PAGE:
My PC has been sluggish lately. Since I do not have an IT department I looked for some online solutions to help me figure out what might be wrong with my system (I know that it is partly my fault as I keep downloading beta software that is really pre-alpha software)…
After (very little) research I decided to download the Uniblue Wintask Pro – which seemed to have received good reviews from sites that I trust (i.e., CNET). On top of that it came with free software that promised to speed up my PC – exactly what I was looking for. When I tried the Wintask Pro it did not seem to offer me much more than the Windows Task Manager – so I went for the free software that promised to solve my problem. The minute I launched the application it told me that there was an upgrade available, which I eagerly downloaded (yeah, yeah, in my multitasking way of doing things I am sure I missed some legal “fine print” in the process somewhere). After running the application’s diagnostic it came back with a whole bunch of issues related to my computer that needed to be “optimized” – which of course resulted in much optimism on my part that I would finally be able to solve my problem…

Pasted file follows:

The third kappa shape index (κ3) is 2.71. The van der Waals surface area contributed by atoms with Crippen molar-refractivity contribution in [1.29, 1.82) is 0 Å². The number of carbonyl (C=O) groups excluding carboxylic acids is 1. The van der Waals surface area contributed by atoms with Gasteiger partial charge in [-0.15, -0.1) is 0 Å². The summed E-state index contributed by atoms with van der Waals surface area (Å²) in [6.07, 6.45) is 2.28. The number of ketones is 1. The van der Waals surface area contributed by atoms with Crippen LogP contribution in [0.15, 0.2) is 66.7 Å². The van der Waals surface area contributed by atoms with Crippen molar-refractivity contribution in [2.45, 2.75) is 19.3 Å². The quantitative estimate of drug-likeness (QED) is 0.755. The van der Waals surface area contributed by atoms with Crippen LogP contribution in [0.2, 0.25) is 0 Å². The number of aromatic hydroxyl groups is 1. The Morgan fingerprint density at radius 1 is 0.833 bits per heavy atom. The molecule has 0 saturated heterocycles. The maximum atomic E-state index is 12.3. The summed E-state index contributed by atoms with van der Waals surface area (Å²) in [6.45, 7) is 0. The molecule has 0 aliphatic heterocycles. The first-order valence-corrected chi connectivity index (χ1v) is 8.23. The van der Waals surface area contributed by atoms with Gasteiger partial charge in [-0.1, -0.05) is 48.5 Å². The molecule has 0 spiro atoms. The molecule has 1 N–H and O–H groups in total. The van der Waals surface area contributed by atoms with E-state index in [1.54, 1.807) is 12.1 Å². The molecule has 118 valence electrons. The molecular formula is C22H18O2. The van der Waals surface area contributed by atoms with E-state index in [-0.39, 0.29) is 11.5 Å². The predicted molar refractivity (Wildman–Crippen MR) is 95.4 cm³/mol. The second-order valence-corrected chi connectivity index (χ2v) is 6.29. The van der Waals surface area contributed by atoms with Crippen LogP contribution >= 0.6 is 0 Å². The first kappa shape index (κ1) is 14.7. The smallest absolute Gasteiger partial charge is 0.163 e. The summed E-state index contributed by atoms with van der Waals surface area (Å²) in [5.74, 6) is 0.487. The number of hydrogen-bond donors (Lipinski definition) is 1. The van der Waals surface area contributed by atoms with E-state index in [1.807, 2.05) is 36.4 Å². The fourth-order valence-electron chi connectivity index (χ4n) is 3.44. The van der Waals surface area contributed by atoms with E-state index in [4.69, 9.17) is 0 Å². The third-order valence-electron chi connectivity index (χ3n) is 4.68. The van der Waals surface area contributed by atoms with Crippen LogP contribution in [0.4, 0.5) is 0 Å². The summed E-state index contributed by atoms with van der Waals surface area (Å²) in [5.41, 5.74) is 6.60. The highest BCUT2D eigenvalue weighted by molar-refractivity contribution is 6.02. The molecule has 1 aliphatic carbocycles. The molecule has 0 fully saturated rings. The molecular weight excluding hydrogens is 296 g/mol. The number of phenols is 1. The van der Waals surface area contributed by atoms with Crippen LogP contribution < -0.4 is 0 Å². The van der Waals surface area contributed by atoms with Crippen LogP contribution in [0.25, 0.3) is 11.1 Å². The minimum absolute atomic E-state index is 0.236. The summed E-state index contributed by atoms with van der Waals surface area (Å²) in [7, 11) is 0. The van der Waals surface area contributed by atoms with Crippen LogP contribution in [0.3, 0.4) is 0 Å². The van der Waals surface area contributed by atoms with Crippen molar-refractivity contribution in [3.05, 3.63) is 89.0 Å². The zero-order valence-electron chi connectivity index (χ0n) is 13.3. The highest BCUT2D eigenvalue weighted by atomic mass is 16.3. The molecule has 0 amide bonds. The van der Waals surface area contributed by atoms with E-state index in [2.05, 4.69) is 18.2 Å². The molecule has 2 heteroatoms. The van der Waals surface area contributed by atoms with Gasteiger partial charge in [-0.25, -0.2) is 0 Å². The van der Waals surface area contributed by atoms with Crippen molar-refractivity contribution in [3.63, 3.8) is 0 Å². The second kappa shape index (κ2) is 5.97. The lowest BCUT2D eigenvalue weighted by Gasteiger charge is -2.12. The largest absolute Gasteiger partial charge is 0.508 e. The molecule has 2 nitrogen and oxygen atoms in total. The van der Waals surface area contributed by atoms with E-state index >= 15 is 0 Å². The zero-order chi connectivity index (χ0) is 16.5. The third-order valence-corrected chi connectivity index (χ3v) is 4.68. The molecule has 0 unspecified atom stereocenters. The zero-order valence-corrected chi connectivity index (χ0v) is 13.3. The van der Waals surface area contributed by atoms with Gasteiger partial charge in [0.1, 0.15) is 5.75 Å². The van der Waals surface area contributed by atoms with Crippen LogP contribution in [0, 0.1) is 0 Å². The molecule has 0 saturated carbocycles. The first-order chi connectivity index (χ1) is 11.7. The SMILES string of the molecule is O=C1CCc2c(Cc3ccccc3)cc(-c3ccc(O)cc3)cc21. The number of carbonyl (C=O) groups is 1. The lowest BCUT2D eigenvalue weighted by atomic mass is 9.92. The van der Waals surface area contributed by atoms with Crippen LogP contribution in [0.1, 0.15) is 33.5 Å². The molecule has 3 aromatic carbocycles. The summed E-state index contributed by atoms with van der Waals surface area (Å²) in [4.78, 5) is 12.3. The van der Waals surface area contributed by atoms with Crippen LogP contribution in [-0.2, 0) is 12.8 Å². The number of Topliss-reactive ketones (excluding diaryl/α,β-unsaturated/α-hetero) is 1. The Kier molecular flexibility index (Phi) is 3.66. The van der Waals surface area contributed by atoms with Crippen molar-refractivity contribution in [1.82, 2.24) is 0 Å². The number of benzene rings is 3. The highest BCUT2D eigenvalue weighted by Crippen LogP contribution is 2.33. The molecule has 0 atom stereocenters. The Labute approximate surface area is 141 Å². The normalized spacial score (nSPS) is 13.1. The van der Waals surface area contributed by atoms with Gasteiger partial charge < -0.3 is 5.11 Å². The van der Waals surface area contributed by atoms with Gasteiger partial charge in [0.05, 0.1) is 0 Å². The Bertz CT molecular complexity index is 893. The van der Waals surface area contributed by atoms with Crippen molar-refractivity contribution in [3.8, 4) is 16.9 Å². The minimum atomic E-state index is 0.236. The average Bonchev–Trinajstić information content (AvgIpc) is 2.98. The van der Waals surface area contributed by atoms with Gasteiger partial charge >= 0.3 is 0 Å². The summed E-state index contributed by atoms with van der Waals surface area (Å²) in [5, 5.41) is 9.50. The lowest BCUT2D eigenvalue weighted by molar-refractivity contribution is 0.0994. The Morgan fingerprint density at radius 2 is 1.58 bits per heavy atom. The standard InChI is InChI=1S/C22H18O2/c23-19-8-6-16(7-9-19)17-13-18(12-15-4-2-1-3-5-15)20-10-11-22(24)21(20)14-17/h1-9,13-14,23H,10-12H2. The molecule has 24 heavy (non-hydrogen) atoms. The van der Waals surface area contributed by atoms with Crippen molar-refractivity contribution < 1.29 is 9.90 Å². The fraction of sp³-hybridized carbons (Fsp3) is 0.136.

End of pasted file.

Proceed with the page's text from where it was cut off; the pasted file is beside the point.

…except…the new version can only do diagnostics. If I want a version that actually fixes the problem I need to buy that one too…
How is that for misleading a newly minted customer who just dropped $50 on your solution?
I may spend another nanosecond or so to see how I can get my money back – since they have a big sign on their site claiming a money back guarantee – but do you think that I would ever recommend this company or buy from them again?
Marketing and customer service is not so complicated – it starts with common sense!
- Do not trick your customers
- Do not lie to you customers
- Do not mislead your customers
- Do not blame your customers – even if it is their fault
- Do not treat your customers as if they were stupid – even if they are
- Don’t assume that customers do not talk about their experiences with others
- And please, do not assume that customers have no memory
Oh, one more thing – Everett Rogers laid out a scientific approach to the principles of adoption of innovations (same as new products) back 40 years ago – this is not rocket science – it’s almost antique!